Several months ago, I forgot to feed my sourdough starter and two weeks later it was dead. While it was in the fridge it was a case of ‘out of sight and out of mind”, clearly needing more love than I was capable of giving it at the time. After a brief period of regretful mourning, I prepared another starter. But this time was different.
I breathed life into my new sourdough starter using the same principles as outlined in an earlier blog. I start with 50g of flour and 50ml of water on day one. The following day I added 100g of flour and 100ml of water. On day three I added another 200g of flour and 200ml of water. On day four I took 50g of the beginning starter, discarded the rest and started again, adding 50g of four and 50mls of water. I repeated the cycle for well over six weeks in an attempt to get a really strong yeast culture. What I found was that the yeast culture flourished and the starter took on a life of its own. It had the classic aroma of bread yeast and the bubbles in the mixture were stronger and larger than before.
I leave my starter out of the fridge. It lives in a plastic container and I give it some food and water on most days. If I miss a day, it’s not big problem.
The rules of sourdough bread making tell you to prepare and knead the bread the evening before and allow the second prove to take place overnight. But I found the yeast in my culture was too strong and on several occasions the dough had over-proved by morning leaving the bread flat and shapeless. So I played around and through trial and error, dramatically reduced the proving time to four hours.
The other trick I have found is to use the oven for proving. If you have a setting on the oven that lets you take the temperature right down to 30°C or 40°C, use it. It is much more stable and has given me a reliable result every time.
400g sourdough starter
800g flour (bakers or strong)
400ml warm tap water
20g sea salt
Semolina flour, approximately 1 cup.
Place all the ingredients in a large mixing bowl and bring them together using a clean hand. When the mixture has roughly combined, turn it on to a clean work surface and knead for approximately 15-20 minutes. (If your kitchen bench or the room is cool, you may need to add 5 minutes.) You should not need to dust your bench or workspace with flour. If you find the dough is too wet, just add a small amount of flour to the mixture. But try to avoid this if you can. There is a distinct moment while kneading when you can feel the dough relax. It often occurs in the last five minutes. It will depend on the warmth of your kitchen, your hands and the work surface.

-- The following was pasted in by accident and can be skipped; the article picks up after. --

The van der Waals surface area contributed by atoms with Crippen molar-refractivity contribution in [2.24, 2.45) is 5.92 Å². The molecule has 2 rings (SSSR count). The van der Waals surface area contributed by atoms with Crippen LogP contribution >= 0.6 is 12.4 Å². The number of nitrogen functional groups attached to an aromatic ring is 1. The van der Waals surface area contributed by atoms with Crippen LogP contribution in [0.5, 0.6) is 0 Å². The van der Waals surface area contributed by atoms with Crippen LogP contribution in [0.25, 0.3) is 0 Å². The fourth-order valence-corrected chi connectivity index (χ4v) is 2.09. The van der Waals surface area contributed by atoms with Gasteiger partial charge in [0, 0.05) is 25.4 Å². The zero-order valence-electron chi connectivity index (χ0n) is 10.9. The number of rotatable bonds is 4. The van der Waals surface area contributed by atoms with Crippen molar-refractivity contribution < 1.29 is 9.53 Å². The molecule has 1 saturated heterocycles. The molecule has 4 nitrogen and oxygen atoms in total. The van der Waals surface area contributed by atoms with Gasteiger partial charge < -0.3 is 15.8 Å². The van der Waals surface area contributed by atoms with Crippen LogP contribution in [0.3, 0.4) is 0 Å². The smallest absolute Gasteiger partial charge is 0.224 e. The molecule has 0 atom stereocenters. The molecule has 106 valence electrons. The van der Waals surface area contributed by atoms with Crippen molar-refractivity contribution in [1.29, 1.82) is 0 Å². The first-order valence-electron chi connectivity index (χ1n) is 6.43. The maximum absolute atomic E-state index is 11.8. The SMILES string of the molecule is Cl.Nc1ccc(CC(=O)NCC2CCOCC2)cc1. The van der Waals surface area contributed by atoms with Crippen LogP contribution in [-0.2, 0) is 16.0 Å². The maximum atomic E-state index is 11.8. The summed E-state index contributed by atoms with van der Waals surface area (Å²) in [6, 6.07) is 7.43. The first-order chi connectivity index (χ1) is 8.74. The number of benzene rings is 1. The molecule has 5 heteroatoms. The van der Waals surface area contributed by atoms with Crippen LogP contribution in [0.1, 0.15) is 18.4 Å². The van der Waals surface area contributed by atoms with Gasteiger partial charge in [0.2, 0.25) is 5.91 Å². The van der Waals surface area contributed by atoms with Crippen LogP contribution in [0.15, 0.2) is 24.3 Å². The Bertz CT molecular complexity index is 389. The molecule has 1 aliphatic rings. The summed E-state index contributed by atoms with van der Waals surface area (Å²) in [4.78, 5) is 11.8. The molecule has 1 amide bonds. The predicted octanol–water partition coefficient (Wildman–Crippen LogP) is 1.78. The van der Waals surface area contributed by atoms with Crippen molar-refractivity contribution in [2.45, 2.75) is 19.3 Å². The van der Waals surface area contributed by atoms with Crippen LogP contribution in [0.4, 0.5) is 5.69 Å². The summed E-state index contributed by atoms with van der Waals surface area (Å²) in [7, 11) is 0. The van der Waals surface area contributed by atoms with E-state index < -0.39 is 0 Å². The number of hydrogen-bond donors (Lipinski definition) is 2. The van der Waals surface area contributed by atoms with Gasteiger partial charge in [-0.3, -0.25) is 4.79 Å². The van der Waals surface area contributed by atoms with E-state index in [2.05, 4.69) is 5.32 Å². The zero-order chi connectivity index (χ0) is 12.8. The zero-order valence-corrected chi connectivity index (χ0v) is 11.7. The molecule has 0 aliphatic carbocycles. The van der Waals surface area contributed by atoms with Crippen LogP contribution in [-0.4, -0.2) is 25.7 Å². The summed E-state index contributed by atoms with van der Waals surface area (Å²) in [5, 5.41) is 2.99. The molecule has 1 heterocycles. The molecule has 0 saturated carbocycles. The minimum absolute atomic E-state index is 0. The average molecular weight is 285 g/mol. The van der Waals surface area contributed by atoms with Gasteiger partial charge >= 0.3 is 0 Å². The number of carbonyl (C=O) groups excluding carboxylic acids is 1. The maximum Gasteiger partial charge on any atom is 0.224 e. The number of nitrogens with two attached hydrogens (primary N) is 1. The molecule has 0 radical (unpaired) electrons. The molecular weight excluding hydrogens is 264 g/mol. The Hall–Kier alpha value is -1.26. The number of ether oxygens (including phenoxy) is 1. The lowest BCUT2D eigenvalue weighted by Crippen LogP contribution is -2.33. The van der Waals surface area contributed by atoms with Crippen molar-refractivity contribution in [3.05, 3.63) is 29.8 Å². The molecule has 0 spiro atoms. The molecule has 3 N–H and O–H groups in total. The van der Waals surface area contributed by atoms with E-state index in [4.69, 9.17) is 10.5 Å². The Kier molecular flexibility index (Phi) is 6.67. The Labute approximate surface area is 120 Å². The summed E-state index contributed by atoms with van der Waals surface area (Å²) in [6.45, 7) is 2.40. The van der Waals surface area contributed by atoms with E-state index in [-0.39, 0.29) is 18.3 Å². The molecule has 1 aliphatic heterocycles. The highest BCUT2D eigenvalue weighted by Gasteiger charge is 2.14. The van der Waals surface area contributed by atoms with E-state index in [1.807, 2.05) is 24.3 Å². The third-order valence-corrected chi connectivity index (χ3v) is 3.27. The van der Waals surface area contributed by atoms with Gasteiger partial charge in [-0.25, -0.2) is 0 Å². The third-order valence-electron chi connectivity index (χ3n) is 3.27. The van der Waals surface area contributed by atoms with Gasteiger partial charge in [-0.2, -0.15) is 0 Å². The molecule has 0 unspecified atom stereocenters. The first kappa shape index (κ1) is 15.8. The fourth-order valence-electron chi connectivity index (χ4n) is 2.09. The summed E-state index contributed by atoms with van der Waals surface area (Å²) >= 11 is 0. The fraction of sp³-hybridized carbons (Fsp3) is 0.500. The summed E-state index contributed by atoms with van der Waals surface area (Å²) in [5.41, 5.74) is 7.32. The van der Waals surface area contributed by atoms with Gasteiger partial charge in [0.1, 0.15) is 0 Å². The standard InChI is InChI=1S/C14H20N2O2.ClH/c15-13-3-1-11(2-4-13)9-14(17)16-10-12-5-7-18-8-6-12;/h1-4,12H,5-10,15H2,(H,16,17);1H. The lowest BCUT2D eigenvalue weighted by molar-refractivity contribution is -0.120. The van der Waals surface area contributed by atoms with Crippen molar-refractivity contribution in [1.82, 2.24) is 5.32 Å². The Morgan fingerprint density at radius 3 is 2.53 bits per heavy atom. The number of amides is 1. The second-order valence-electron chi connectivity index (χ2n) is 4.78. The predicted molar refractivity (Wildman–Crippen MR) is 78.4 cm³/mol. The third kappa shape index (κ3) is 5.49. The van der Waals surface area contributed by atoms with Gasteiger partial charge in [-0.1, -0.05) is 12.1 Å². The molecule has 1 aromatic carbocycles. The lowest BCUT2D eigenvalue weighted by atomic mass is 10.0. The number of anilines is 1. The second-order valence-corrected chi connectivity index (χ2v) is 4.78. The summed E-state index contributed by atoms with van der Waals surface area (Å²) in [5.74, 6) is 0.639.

Test the texture of the dough by taking a small ball of dough and stretch it out to make a window between your fingers. The texture is ideal if you can form a window in the dough without tearing it. If you can see the silhouette of your fingers through the thin dough window, it is right. If it tears, keep kneading until you reach this point.
Place the dough in a large bowl lightly wiped with olive oil, cover with cling film and leave it to prove in a warm spot for at least two hours. When the dough has tripled in size, turn it out onto a clean surface and punch the air out.
Divide the dough into even portions. Take each portion, one at a time, and fold it into thirds. Then stretch it out again and fold it into thirds again. Then shape the dough in to your desired shape, be it a loaf or individual bread rolls. Place the dough on to a lined baking tray. Repeat the process until you have used all the dough.
With a very sharp knife cut the surface of each ball in whatever configuration you like*. Generously sprinkle the semolina flour across the top of the rolls. Return the dough back to the same warm place in the kitchen for a second prove. Leave it for about 2 hours.
When it is time to bake the bread, pre-heat the oven to 250°C. Allow the oven to heat for about 10 minutes to ensure it is hot.
Bake the bread for about 20-25 minutes. To test if the bread has baked, remove it from the oven and tap the base – if it sounds hollow, it is done. Turn the bread out onto a cooling rack.
*You can make Turkish bread (or pide) with the same process. To shape the bread before the second proving, just use your finger tips to press the dough outward into a flat shape. I glug a few teaspoons of olive oil across the top, followed by some sea salt and some fresh rosemary leaves. You could also add crushed garlic if you preferred. I leave it to prove and then bake it in the same way as above.